Recently, a case arose which, although the circumstances were rather complicated, turned on whether the buyer of seven cars was a trader or not. The cars were bought from a car dealer who was in financial difficulties. The dealer sold the cars on to him at a substantial discount to their open market values. The cars were subject to outstanding liabilities under HP agreements. The buyer was not in the motor trade, but reckoning he knew a bargain when he saw one, thought he could, as a ‘one-off’ transaction, sell the cars on and make a profit.
In the view of the Court of Appeal, the intention to sell them on at a profit was sufficient to mark the man as a trade purchaser within the meaning of the 1964 Act. He did not therefore acquire a good title to the cars, which remained the property of the HP company.
“It is important to realise that for some purposes, the phrase ‘carrying on a business’ can apply to a single transaction,” says <<CONTACT DETAILS>>.
If you are buying goods with the intention of reselling them, not only may there be VAT and tax consequences which should not be ignored, but also your legal protection on the transaction may be limited in the absence of a proper contract. Take advice before you act.
When is a Product Defective?
Over the years, consumer law has been tightened up and among the rights consumers have under the Consumer Protection Act 1987 (CPA) is the right to be protected from the effects of using a defective product.
Normally, determining whether a product is defective or not is fairly straightforward, but a recent case involving Tesco turned on the definition of what ‘defective’ means in a practical sense.
The case was brought by the parents of a child who had been injured by ingesting dishwasher powder which they had bought at Tesco. The dishwasher powder had been fitted with a child-resistant cap, but despite this their 13-month-old child was able to open the plastic container.
The parents claimed that the cap did not meet the British Standard for such items, being inadequate in a number of ways. Accordingly, the injury to the child was a foreseeable result of the inadequacies. The lower court held Tesco liable for the child’s injury, despite their attempt (which was rejected by the court) to share the blame with the child’s mother on the ground that she had left the container where the child could gain access to it.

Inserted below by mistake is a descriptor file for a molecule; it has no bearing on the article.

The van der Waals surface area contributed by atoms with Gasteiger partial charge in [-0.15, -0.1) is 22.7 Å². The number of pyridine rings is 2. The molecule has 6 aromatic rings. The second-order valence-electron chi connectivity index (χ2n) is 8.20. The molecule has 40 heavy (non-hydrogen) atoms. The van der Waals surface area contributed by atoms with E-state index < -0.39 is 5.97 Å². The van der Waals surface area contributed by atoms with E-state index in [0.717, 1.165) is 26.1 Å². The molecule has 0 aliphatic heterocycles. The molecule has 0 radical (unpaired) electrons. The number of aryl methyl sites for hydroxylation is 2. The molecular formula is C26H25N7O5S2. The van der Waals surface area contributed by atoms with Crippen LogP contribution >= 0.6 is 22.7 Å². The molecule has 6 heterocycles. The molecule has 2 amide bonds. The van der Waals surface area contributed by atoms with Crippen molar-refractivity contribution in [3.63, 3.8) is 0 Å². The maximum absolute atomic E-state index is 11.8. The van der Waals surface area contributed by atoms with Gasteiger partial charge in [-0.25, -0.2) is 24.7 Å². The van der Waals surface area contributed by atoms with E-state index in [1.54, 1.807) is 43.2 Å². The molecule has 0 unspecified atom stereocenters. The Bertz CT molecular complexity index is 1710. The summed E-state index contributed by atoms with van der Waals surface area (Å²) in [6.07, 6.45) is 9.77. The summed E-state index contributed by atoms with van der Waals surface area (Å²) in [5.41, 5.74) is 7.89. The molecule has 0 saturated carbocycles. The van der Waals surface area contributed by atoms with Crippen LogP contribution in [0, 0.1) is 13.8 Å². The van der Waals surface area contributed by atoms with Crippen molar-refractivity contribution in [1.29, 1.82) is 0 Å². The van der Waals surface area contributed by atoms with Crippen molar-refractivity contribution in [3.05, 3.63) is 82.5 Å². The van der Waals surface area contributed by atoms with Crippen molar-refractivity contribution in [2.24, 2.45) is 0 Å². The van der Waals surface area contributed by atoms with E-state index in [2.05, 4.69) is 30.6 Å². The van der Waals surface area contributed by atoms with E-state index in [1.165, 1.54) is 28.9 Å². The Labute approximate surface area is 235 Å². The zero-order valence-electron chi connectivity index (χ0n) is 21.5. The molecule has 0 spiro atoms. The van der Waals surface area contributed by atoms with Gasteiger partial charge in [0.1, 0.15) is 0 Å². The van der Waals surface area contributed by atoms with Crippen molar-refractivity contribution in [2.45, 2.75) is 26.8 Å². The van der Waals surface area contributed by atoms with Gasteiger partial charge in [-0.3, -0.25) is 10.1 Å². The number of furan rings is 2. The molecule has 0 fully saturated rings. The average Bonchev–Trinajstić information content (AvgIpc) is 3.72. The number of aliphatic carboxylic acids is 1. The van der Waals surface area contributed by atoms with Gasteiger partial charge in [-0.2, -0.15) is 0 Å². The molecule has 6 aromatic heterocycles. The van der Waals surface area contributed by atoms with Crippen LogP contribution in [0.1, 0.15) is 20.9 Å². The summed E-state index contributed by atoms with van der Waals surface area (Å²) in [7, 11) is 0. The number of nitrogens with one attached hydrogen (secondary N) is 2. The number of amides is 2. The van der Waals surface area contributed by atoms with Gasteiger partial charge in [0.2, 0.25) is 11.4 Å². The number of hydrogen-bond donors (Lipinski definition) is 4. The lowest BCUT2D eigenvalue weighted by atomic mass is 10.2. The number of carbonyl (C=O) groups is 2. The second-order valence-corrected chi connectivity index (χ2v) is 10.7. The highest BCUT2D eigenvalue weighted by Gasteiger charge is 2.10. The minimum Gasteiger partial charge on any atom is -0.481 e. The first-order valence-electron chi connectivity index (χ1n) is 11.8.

Tesco appealed the decision. Firstly, the Court of Appeal had to decide whether the injury was a foreseeable result of the cap not being to the appropriate standard. This was problematic, as it was reasonable to assume that the parents would take sufficient steps to make sure that the child could not get access to toxic substances. The fact that the cap was easier to remove than one complying with the British Standard did not make the injury reasonably foreseeable. If that were the case then Tesco’s liability would depend on whether it had breached its statutory duty under the CPA.
The Court of Appeal ruled in Tesco’s favour on the basis that the cap was more difficult to remove than a standard screw cap and all that could be reasonably expected was that it would be more difficult to open than a screw cap.
To obtain compensation in cases such as this, it is necessary to show that the injury was foreseeable and occurred as a result of a breach of the common-law duty of care, or arose because of a breach of a specific statutory duty. Simply because a product is not as good as it might be does not make it defective.
Wrongful Conviction – Compensation Cuts
The Home Office has introduced plans to reduce the amounts payable as compensation to people who are wrongfully convicted of crimes. Among the plans are proposals to scrap discretionary payments and to limit the maximum amount payable for wrongful conviction to £500,000.
It is also intended that those persons whose convictions are overturned within the normal court time limits will receive no compensation at all. This raises the spectre that someone may spend months or even years in jail before their conviction is quashed and receive no compensation whatsoever.
Lastly, there are proposals to limit still further the compensation payable to people who have past convictions for serious crimes or whose ‘conduct has contributed to the situation in which they found themselves’.